It was during his reign that the forces of Kublai Khan invaded Bagan, so he went down in history as the Tayoke Pyay Min, the King who Fled From the Chinese. He was the son of a concubine without a legal right to the throne, but palace intrigues concerning the true heir apparent and powerful ministers had unexpectedly brought him the crown. Folklore has many dramatic tales to tell of his life and death.

He also built the exquisitely decorated tem-ple after he began work on the Mingalar Zedi. It is now unfortunately known as the Tayoke Pyay Temple, its original name lost under his infamy. Chronicles say he left the Mingalar Zedi unfinished because an omen in the form of a verse, called a d’baung, was heard over the land with words to the effect that when this pagoda was completed the kingdom would fall. 


The Abbot whom Narathiha Pati revered reprimanded him for being superstitious and so he continued work on the pagoda six years after he had abandoned it, and finished his work of merit in 1274. Ten years later came the invasion of the Tartars.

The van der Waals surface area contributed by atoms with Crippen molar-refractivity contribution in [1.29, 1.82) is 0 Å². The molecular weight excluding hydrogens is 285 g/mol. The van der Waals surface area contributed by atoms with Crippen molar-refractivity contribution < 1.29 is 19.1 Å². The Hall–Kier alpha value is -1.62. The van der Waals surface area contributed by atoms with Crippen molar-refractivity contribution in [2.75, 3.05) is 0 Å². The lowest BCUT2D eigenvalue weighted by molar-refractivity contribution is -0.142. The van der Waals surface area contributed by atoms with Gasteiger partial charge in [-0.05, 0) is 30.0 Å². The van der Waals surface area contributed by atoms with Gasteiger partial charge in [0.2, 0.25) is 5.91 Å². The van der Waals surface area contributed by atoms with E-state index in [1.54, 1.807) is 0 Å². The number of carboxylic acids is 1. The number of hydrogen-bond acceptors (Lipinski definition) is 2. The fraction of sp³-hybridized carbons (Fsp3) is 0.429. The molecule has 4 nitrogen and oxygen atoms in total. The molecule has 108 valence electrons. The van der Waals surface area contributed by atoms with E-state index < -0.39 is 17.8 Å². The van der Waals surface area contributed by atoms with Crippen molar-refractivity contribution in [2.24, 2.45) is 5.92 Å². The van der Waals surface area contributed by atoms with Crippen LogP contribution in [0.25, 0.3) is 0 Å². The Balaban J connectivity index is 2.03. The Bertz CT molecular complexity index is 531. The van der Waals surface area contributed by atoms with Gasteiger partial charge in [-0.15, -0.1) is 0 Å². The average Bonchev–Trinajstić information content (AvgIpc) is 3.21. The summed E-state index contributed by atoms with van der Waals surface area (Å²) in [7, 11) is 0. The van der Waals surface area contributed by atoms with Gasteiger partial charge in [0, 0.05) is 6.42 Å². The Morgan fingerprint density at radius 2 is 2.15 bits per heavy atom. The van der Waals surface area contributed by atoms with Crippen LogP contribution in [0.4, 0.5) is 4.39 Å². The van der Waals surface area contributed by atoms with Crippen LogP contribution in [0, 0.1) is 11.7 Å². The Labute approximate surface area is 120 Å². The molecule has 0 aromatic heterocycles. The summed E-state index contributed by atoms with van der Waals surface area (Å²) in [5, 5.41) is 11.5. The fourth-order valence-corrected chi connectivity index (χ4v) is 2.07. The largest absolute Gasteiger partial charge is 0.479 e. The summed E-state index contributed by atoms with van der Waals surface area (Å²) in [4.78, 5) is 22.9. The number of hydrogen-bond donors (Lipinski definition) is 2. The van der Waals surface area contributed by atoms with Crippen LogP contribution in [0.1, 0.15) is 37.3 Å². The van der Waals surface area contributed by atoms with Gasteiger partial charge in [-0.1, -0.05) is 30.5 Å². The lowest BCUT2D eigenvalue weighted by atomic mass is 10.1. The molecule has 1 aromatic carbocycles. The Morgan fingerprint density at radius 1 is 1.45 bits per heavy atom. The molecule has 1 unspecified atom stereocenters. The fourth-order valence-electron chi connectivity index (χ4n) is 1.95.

In his own words, on donating the Mingalar Zedi he left an inscription of how he, "King Narathiha Pati, supreme comman-der of 300,000 soldiers and who is the consumer of 300 dishes of curry daily, enshrined 51 gold and silver figurines of kings, queens, nobles and maids of honour, and over these a solid silver image of Lord Buddha Gautama one cubic high, on Thursday the Full Moon of Kason of the year 636." (Approximately in May of 1274.) It was also recorded that during the ceremony of enshrining the images, princes, princesses and nobles scattered pearls among the figurines. 

King Narathiha Pati fought valiantly against the overwhelmingly superior armies of the invaders and afterwards sent a revered Abbot to travel to China to make peace, as the Tartars did not stay to reign. He was considered arrogant and ruthless but he had a deep interest in Buddhism and had exchanged many missions of monks with Sri Lanka. He also left his legacy of monuments, with Mingalar Zedi being one of the most elegant structures of glorious Bagan. 

(The scientific data are obtained from Dr. Sein Tu's article on Myanmar ceramics in issue number 193 of the Myanmar Times, and from Professor Luce's book "Early Bagan.")